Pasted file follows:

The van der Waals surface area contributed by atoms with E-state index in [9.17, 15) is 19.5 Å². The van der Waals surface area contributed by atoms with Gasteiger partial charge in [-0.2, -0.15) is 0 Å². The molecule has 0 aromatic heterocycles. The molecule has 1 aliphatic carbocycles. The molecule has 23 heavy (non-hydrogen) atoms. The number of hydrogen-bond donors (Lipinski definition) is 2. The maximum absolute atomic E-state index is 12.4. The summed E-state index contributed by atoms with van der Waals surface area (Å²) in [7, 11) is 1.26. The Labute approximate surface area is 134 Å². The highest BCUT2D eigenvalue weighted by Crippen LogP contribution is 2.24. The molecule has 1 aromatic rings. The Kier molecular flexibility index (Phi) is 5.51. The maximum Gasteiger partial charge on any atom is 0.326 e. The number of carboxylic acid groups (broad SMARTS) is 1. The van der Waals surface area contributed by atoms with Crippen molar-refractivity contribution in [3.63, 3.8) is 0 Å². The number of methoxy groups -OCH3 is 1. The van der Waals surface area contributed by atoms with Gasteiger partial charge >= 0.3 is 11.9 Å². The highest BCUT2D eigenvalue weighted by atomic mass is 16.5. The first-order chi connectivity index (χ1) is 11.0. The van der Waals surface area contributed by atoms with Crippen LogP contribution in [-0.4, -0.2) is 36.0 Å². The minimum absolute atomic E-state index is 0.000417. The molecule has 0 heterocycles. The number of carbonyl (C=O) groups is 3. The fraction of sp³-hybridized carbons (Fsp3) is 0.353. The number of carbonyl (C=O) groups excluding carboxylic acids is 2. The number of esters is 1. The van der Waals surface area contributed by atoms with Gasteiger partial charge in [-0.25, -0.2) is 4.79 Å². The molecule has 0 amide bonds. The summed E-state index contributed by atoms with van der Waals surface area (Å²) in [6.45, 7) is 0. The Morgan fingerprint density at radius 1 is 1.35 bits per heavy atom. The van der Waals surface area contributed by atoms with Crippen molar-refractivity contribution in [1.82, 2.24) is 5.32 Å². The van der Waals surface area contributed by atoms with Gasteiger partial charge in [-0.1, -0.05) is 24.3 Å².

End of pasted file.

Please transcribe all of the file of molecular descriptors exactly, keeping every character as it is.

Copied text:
The van der Waals surface area contributed by atoms with E-state index in [9.17, 15) is 19.5 Å². The van der Waals surface area contributed by atoms with Gasteiger partial charge in [-0.2, -0.15) is 0 Å². The molecule has 0 aromatic heterocycles. The molecule has 1 aliphatic carbocycles. The molecule has 23 heavy (non-hydrogen) atoms. The number of hydrogen-bond donors (Lipinski definition) is 2. The maximum absolute atomic E-state index is 12.4. The summed E-state index contributed by atoms with van der Waals surface area (Å²) in [7, 11) is 1.26. The Labute approximate surface area is 134 Å². The highest BCUT2D eigenvalue weighted by Crippen LogP contribution is 2.24. The molecule has 1 aromatic rings. The Kier molecular flexibility index (Phi) is 5.51. The maximum Gasteiger partial charge on any atom is 0.326 e. The number of carboxylic acid groups (broad SMARTS) is 1. The van der Waals surface area contributed by atoms with Crippen molar-refractivity contribution in [3.63, 3.8) is 0 Å². The number of methoxy groups -OCH3 is 1. The van der Waals surface area contributed by atoms with Gasteiger partial charge >= 0.3 is 11.9 Å². The highest BCUT2D eigenvalue weighted by atomic mass is 16.5. The first-order chi connectivity index (χ1) is 11.0. The van der Waals surface area contributed by atoms with Crippen LogP contribution in [-0.4, -0.2) is 36.0 Å². The minimum absolute atomic E-state index is 0.000417. The molecule has 0 heterocycles. The number of carbonyl (C=O) groups is 3. The fraction of sp³-hybridized carbons (Fsp3) is 0.353. The number of carbonyl (C=O) groups excluding carboxylic acids is 2. The number of esters is 1. The van der Waals surface area contributed by atoms with Gasteiger partial charge in [-0.25, -0.2) is 4.79 Å². The molecule has 0 amide bonds. The summed E-state index contributed by atoms with van der Waals surface area (Å²) in [6.45, 7) is 0. The Morgan fingerprint density at radius 1 is 1.35 bits per heavy atom. The van der Waals surface area contributed by atoms with Crippen molar-refractivity contribution in [1.82, 2.24) is 5.32 Å². The van der Waals surface area contributed by atoms with Gasteiger partial charge in [-0.1, -0.05) is 24.3 Å².